Iraqi Kurdish Regional Government’s (KRG) economic power, mostly propelled by oil exports via Turkey, is potentially at risk if the KRG insists on independence considering Ankara’s objection to the referendum, according to government sources.
The non-binding referendum is expected to see residents in provinces controlled by the Iraqi regional government vote on independence from Baghdad on Sept. 25.
Baghdad rejects the planned poll, saying it will adversely affect the fight against the Daesh terrorist group, which still maintains a significant presence in northern Iraq.
Turkey, too, objects it, stating the region’s stability depends on the unity of Iraq and the maintenance of its territorial integrity.
The oil revenue sharing deal between Baghdad and Erbil has already lost its validity. In the last three and a half years, KRG has exported its oil to international markets through Turkey, independently from Baghdad’s central government.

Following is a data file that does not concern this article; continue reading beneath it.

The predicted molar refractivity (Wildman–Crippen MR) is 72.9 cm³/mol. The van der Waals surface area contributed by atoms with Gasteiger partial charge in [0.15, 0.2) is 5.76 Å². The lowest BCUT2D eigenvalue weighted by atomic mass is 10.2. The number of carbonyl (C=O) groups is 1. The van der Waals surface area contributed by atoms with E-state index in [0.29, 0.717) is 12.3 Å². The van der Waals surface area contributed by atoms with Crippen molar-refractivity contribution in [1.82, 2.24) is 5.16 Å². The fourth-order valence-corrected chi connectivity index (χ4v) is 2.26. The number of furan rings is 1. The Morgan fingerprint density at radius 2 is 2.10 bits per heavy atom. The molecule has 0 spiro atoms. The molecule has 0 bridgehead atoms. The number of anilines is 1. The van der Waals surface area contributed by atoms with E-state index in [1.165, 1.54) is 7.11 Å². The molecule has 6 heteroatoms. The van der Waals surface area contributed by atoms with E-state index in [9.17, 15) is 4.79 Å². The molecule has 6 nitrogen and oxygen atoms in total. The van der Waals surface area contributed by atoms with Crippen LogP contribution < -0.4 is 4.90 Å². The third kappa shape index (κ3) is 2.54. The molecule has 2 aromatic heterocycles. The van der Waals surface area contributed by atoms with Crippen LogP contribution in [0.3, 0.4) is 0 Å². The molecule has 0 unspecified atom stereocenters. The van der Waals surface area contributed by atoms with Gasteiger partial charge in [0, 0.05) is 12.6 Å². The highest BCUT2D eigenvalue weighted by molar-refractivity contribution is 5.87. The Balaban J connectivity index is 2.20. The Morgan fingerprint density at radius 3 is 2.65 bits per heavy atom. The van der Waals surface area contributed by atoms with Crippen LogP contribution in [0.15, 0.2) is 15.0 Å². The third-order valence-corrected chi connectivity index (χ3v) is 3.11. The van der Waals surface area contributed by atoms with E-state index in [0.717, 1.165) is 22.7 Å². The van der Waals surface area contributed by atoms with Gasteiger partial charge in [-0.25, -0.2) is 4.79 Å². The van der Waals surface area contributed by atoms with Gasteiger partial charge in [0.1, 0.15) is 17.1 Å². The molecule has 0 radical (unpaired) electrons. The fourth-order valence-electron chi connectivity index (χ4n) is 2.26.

Discord between Baghdad and northern Iraq’s Kurdish Regional Government has long been the subject of dispute in the oil-rich Kirkuk province that is home to Turkmen, Kurds and Arabs.
The KRG says the area’s reserves could total 45 billion barrels, more than Nigeria’s, and the crude is generally cheap to extract. The production is about 600,000 barrels of oil per day.
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